Robot System 70

Quick Facts


RBS 70


Role and Mobility Short-range anti-aircraft surface to air missile; Man-portable (MANPAD)
Interceptors and Range

Mk 1+ Missile:

Range – 6 km

Speed – Mach 1.6

Mk 2 Missile:

Range – 7 km

Speed – Mach 2+

Bolide Missile:

Range – 8 km

Speed – Mach 2+


Giraffe land mobile surveillance radar (part of nine system battery)

Manual optical sight or search radar

Thermal imager and auto-tracker (RBS 70 NG)

Targets Combat aircraft (all missile types), small targets such as cruise missiles and UAVs (Bolide missile)
Status/Exports Operational; Australia, Argentina, Bahrain, Brazil, the Czech Republic, Finland, Germany, Indonesia, Iran, Ireland, Latvia, Norway, Pakistan, Singapore, Sweden, Thailand, Tunisia, and the UAE
Designer/Producer Saab Bofors Dynamics


The RBS 70 is a short-range anti-aircraft missile system. The basic system consists of a missile launch container, tripod firing stand, and an optical sight. As a man-portable system, the RBS 70 is operable by one individual and portable by three. The system relies on a laser beam riding guidance system, riding the laser signal being beamed from its own launch station instead of being guided from the front towards a reflected signal from the target.[i]

It can be operated independently in stand-alone mode or configured as a nine system anti-aircraft battery linked with the Giraffe land mobile surveillance radar. The RBS 70 is equipped with a close loop cooled Clip-On Night Device (COND), giving the system day and night capability.[ii]

The RBS 70 operates with the Mk missile family as interceptors, beginning with the Mk 1 in 1977. Upgraded forms of the Mk1, the Mk 1+ and Mk 2 are the current standard missiles used, and the Bolide missile was introduced as an option in 2003. The Bolide missile is an upgrade to the Mk 2 with a new sustainer rocket motor, which increases the missile’s speed and maneuverability.[iii]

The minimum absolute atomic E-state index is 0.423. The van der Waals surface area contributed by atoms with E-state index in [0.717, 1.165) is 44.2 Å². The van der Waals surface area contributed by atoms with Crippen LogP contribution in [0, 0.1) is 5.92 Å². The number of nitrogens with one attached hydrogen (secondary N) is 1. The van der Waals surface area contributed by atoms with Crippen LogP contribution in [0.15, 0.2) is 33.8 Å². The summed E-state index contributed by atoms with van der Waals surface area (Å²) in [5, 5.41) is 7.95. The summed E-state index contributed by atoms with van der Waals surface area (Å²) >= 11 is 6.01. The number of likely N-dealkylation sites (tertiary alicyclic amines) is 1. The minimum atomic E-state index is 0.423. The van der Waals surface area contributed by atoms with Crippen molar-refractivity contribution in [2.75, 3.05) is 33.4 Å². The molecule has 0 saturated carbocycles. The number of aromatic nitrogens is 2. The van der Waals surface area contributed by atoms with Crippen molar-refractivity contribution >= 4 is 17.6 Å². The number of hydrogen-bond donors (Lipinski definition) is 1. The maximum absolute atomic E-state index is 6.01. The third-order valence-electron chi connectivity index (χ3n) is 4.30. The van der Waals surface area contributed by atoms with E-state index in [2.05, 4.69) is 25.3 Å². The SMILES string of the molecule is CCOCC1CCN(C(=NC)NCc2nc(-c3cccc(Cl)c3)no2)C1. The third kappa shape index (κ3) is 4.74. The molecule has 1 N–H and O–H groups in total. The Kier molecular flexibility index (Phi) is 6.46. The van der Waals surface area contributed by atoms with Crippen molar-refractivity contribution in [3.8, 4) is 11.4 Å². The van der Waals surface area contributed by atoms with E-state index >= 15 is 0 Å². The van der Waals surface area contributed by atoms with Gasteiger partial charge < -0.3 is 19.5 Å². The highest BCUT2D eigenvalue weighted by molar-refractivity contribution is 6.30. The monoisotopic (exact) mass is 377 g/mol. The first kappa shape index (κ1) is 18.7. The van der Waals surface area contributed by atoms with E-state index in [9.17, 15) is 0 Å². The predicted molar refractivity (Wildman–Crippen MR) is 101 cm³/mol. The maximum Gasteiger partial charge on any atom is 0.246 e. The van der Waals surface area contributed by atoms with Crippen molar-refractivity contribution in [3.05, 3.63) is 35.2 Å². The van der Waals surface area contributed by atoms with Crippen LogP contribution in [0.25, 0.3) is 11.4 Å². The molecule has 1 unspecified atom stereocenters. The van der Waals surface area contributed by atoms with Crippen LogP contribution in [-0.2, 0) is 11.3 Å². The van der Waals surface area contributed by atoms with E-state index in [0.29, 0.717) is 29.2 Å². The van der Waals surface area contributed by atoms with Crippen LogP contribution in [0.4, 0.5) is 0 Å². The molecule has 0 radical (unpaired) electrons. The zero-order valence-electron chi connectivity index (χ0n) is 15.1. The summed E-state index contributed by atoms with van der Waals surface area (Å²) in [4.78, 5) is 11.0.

Besides upgrades to the RBS 70’s interceptor, the only system variation is the RBS 70 NG which made its public appearance in September 2011. The RBS 70 NG is an upgrade to the original system, featuring a thermal imager, built-in automatic target tracker, and common sight module. It can also operate with all existing generations of RBS 70 missiles.[iv]

 Strategic Implications

 The RBS 70 is a strategically valuable air defense system because of its portability and its technical capabilities. As a MANPAD system, the RBS 70 is highly mobile, making it useful in a variety of terrains. Due to the way that the laser guidance system operates, the RBS 70 is extremely difficult to jam. The system can be operated in day and night conditions, and with the Bolide missile it can be used to intercept a range of targets.

The system can be linked as part of an anti-aircraft battery, compensating for its one missile load, and as a part of the battery, its capabilities are enhanced by the use of a surveillance radar. The RBS 70 NG’s common sight module also can be integrated with multiple platforms, from MANPADS to combat vehicles.


March 2017: Saab received an order from the Brazilian Army for the delivery of the RBS 70[v]

September 2011:The RBS 70 NG is shown during the Defense & Security Equipment International exhibition[vi]

January 2010: The Finnish army signed a $35.5m contract for further deliveries of the RBS 70[vii]

January 2007: Finland placed an order for the RBS 70[viii]

December 2004: The Czech Republic orders the RBS 70 with the Bolide missile[ix]

November 2004:Latvia orders the RBS 70, and Norway hands over a number of RBS 70 systems to Lithuania free of charge[x]

2003:Australia orders the RBS 70 with the Bolide missile[xi]

1977:RBS 70 enters into service with the Mk 1[xii]

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